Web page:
For my last evening we (Michael, Mariette, Aidan and I) headed to the see the Dubai Frame; the name is a perfect description of what it is, a picture frame Dubai style, massive! It opened the day before but unfortunately when we got there they weren’t allowing anyone in as it was over the capacity allowed. The views from the Dubai Frame must be pretty spectacular, the idea is like a looking glass into to past and present; one the one side you see the “new Dubai” the other “old Dubai”. I did the old “please let us in I’m leaving tomorrow”, but the security wouldn’t budge so we had to be satisfied with looking from the outside.
On a very separate note, Aidan booked a cab for us from Michael’s work (city centre) to the Dubai Frame, not just any cab, a Tesla Model x, the one with the wig doors, WOW! Four adults in the back and Aidan in the front and there was plenty of space. The interior is very smart, he dashboard console display looks like a 32 inch TV, silent as a mouse with ridiculous continuous acceleration! I’m not one to talk about cars but if I had the money it would be right on the top of my list to buy.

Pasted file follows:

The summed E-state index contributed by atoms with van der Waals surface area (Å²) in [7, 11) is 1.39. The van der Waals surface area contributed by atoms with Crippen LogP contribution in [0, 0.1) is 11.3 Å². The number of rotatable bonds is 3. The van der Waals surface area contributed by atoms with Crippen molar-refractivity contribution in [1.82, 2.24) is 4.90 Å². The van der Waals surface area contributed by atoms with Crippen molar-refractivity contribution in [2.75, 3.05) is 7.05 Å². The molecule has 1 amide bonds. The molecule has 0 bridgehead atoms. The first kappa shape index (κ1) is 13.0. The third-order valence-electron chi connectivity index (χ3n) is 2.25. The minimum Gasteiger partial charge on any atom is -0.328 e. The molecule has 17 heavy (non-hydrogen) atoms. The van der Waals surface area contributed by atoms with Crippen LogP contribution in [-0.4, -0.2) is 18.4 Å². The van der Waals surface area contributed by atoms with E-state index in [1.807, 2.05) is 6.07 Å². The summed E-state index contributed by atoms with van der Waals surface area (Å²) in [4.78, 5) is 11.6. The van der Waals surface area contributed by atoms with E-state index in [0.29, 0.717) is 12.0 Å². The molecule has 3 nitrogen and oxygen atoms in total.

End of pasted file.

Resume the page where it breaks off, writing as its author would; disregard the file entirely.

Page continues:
Dubai was interesting, not what I thought it was and honestly, I could see myself living there for a few years, but not too long. I left very impressed, yes there are parts that I didn’t find interesting and liked just like everywhere in the world. You come here to experience something different, you feel that this is the place for the future where great things could happen. Far from feeling like you’re in Arabia, nothing wrong with that, Dubai is possibly the most cosmopolitan place I have ever experienced. Not to contradict myself, I am tired of cities, but this is a different city, a new city, where the vibe is in its infancy, a city with a vision and heading full speed ahead to achieve it.
Next time I’m there I will know better and plan properly too, walking Dubai is possible but shit you would need months not a few days and I’ll definitely use the public trains a lot more!! Leaving Dubai I was very happy, I like seeing family I’ve not seen in a long time, reminiscing the past and telling old stories brings back great childhood memories. Next stop Bangkok, a new adventure, new things to learn and hopefully break some old habits to expand my being.
If you missed my visit to the Eastern Cape, South Africa here is the link Kenton-on-Sea/Bushmans
One Reply to “Dubai, world hub born from desert and Louvre Abu Dhabi”
Wow! Some amazing photos Ryan. Well written ….as usual.
Comments are closed.